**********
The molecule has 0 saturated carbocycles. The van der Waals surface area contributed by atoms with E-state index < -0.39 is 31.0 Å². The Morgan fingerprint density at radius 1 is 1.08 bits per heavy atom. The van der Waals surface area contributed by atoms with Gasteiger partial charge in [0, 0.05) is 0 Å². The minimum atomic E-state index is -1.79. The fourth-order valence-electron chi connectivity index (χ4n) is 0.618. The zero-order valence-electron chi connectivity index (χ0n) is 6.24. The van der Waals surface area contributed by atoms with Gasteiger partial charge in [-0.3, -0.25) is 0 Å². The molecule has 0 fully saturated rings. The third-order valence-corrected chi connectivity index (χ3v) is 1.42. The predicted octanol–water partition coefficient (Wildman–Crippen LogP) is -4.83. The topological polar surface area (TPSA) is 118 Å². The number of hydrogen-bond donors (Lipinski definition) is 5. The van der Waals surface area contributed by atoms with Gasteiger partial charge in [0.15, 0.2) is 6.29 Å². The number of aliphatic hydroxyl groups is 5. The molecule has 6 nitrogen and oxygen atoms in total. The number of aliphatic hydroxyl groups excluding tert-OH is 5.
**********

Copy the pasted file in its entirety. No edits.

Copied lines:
The molecule has 0 saturated carbocycles. The van der Waals surface area contributed by atoms with E-state index < -0.39 is 31.0 Å². The Morgan fingerprint density at radius 1 is 1.08 bits per heavy atom. The van der Waals surface area contributed by atoms with Gasteiger partial charge in [0, 0.05) is 0 Å². The minimum atomic E-state index is -1.79. The fourth-order valence-electron chi connectivity index (χ4n) is 0.618. The zero-order valence-electron chi connectivity index (χ0n) is 6.24. The van der Waals surface area contributed by atoms with Gasteiger partial charge in [-0.3, -0.25) is 0 Å². The molecule has 0 fully saturated rings. The third-order valence-corrected chi connectivity index (χ3v) is 1.42. The predicted octanol–water partition coefficient (Wildman–Crippen LogP) is -4.83. The topological polar surface area (TPSA) is 118 Å². The number of hydrogen-bond donors (Lipinski definition) is 5. The van der Waals surface area contributed by atoms with Gasteiger partial charge in [0.15, 0.2) is 6.29 Å². The number of aliphatic hydroxyl groups is 5. The molecule has 6 nitrogen and oxygen atoms in total. The number of aliphatic hydroxyl groups excluding tert-OH is 5.